At first, when the economy is struggling, the Federal Reserve will often lower interest rates to encourage spending. Although fiscal conservatives and fiscal liberals disagree on the hangover effects, all agree that when interest rates drop, it becomes easier for people to buy real estate (with lower rates, you can of course pay more for a home or investment property), stock prices inflate (interest costs for corporations go down, positively impacting net revenue and there is cheap money to borrow for expansion), small business owners are able to borrow at a lower rate and hire more employees, and it becomes easier to make major purchases, such as cars. The issue is at the beginning of a cycle, the lower rates tend to benefit mainly the wealthy. 62% of Americans own real estate, including a home, and just 52% of Americans have an investment portfolio.2 The reduction in interest rates, combined with many other things, finally resulted in unemployment dropping to 4.8% as of election day.

At this level, the lower interest rates finally seem to benefit the middle and lower classes. The reason is at full employment, a business owner who wants to hire an employee usually hires that employee from another company, rather than off the unemployment line. To do this, the business owner will usually need to pay that employee more than they are presently earning. This creates wage inflation. When you finally have wage inflation, then nearly everyone begins to benefit from the recovery.

The Federal Reserve had to lower rates from the crisis to 2016 to continue to attempt to invigorate a slow growing economy. However, when the unemployment rate hit full employment, the Federal Reserve began to accelerate their campaign of raising interest rates, and has done so a few times.

After the election, job creation continued, with the unemployment rate dropping down to 4.5% as of the date of this letter.3 In February, nonfarm payrolls increased by 235,000, making it the 85th straight month of private sector job growth, the longest streak in history. The stock market likes a strong economy; it likes knowing that consumers are going to buy goods and services from corporations. It also likes knowing that corporations can raise their prices because consumers are able to spend more given increasing personal earnings. This provides a backdrop for a strong market outlook.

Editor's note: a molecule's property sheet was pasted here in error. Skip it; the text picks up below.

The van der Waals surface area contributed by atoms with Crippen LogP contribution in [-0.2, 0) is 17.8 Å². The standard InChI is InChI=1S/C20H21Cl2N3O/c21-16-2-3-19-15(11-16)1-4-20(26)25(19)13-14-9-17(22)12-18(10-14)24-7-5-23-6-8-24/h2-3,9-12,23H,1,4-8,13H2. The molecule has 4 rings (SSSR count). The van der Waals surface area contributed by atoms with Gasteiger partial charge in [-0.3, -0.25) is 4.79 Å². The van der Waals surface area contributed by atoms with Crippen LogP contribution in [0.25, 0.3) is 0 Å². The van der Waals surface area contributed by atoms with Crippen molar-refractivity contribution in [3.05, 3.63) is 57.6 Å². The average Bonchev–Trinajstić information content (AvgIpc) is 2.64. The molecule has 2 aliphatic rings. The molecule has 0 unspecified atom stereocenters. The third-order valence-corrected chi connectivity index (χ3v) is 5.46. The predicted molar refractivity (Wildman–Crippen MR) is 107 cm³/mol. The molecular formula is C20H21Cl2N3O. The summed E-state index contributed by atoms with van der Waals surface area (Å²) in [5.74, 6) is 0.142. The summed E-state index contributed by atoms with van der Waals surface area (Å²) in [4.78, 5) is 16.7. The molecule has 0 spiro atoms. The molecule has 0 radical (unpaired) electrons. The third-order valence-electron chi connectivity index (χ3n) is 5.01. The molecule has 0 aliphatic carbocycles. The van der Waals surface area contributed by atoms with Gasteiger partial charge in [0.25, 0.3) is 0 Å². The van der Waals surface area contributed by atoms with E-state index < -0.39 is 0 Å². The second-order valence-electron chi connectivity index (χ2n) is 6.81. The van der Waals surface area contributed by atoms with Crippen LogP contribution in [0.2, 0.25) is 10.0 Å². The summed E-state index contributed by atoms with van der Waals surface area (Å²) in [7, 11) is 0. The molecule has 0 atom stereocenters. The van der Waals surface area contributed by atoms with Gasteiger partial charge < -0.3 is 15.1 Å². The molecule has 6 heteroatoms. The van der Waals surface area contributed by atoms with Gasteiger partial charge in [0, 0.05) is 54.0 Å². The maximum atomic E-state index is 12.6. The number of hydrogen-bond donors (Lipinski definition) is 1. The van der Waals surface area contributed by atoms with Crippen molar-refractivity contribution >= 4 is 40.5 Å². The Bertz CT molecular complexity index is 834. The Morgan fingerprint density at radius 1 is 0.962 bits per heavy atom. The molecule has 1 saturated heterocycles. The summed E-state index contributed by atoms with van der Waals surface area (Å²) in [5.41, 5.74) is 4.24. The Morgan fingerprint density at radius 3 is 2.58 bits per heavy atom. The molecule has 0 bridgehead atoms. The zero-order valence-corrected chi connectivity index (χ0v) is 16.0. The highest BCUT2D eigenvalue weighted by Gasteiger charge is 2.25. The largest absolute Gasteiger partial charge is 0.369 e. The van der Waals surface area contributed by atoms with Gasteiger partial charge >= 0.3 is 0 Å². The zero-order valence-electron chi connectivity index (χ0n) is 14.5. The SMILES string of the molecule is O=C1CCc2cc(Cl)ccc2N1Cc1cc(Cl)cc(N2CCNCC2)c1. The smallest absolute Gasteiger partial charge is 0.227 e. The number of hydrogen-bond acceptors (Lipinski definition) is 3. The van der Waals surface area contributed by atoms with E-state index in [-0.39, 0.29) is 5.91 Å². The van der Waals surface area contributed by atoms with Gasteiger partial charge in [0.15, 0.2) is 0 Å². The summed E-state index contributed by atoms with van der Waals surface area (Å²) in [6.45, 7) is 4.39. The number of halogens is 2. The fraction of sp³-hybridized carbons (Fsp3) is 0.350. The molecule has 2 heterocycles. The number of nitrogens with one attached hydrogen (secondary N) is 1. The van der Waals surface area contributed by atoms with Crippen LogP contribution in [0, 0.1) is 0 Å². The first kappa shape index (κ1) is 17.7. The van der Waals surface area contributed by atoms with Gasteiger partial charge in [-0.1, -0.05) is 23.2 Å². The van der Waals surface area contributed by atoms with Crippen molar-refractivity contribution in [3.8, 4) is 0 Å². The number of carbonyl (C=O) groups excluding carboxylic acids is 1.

Now what does this mean for stock prices? While the market is up 5.9% as of the date of this letter, the forward P/E ratio as of this writing is approximately 17.5.4 The stock market historically trades in a P/E range of around 16, so while we are on the higher side of historical valuations, this is far from being classified as a bubble. By way of comparison, during the tech bubble, P/E ratios were well over 30, and some over 100. In addition to the current P/E ratio being below bubble territory, stock P/E ratios cannot be looked at in a vacuum as if nothing else matters. P/E ratios need to be compared to bond yields. Yes, the historical average P/E ratio for the stock market is 16, but the historical average yield for the 10-year Treasury, a “risk free” investment, is 4.5%. Today, we have a forward P/E ratio of around 17.5, but a yield on the 10-year Treasury of just 2.5%. Historically, there has been a much smaller reward for investing in stocks because getting 4.5%, risk free, sounds pretty good. Today, the attractive alternative of earning a risk free return of 4.5% simply does not exist. From this perspective, one could argue that stocks are undervalued.

Regardless, it is important to note three things. First, stock prices are in the range of historical norms. Second, stock prices may even be considered low relative to bond yield alternatives. Third, and more importantly, valuations of stock prices that are anywhere remotely near historical norms are not indicative of future performance.